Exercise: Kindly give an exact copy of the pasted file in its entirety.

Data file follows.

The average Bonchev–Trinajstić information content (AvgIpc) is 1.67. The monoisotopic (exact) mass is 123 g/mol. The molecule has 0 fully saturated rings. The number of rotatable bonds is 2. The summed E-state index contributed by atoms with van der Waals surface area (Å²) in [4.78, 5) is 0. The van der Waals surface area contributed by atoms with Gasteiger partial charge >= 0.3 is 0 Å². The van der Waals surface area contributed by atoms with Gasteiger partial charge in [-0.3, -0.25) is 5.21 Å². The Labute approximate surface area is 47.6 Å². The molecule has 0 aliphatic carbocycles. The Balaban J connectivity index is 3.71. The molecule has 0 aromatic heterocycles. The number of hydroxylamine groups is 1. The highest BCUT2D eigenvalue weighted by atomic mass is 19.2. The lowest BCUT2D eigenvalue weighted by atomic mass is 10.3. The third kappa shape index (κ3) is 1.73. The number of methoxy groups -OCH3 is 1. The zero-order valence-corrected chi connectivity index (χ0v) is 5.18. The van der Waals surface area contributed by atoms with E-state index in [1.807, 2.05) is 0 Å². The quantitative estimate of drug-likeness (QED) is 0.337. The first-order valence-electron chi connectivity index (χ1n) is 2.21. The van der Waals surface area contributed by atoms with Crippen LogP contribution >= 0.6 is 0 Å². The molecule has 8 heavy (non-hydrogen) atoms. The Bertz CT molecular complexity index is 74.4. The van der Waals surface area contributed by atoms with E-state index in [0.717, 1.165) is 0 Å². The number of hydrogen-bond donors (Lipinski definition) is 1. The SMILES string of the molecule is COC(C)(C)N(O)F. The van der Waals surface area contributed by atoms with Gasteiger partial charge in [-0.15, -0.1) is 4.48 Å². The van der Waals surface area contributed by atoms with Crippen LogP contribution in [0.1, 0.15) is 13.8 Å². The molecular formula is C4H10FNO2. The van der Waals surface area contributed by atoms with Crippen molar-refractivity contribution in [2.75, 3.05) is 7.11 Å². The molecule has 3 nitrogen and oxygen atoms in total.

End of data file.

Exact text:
The average Bonchev–Trinajstić information content (AvgIpc) is 1.67. The monoisotopic (exact) mass is 123 g/mol. The molecule has 0 fully saturated rings. The number of rotatable bonds is 2. The summed E-state index contributed by atoms with van der Waals surface area (Å²) in [4.78, 5) is 0. The van der Waals surface area contributed by atoms with Gasteiger partial charge >= 0.3 is 0 Å². The van der Waals surface area contributed by atoms with Gasteiger partial charge in [-0.3, -0.25) is 5.21 Å². The Labute approximate surface area is 47.6 Å². The molecule has 0 aliphatic carbocycles. The Balaban J connectivity index is 3.71. The molecule has 0 aromatic heterocycles. The number of hydroxylamine groups is 1. The highest BCUT2D eigenvalue weighted by atomic mass is 19.2. The lowest BCUT2D eigenvalue weighted by atomic mass is 10.3. The third kappa shape index (κ3) is 1.73. The number of methoxy groups -OCH3 is 1. The zero-order valence-corrected chi connectivity index (χ0v) is 5.18. The van der Waals surface area contributed by atoms with E-state index in [1.807, 2.05) is 0 Å². The quantitative estimate of drug-likeness (QED) is 0.337. The first-order valence-electron chi connectivity index (χ1n) is 2.21. The van der Waals surface area contributed by atoms with Crippen LogP contribution >= 0.6 is 0 Å². The molecule has 8 heavy (non-hydrogen) atoms. The Bertz CT molecular complexity index is 74.4. The van der Waals surface area contributed by atoms with E-state index in [0.717, 1.165) is 0 Å². The number of hydrogen-bond donors (Lipinski definition) is 1. The SMILES string of the molecule is COC(C)(C)N(O)F. The van der Waals surface area contributed by atoms with Gasteiger partial charge in [-0.15, -0.1) is 4.48 Å². The van der Waals surface area contributed by atoms with Crippen LogP contribution in [0.1, 0.15) is 13.8 Å². The molecular formula is C4H10FNO2. The van der Waals surface area contributed by atoms with Crippen molar-refractivity contribution in [2.75, 3.05) is 7.11 Å². The molecule has 3 nitrogen and oxygen atoms in total.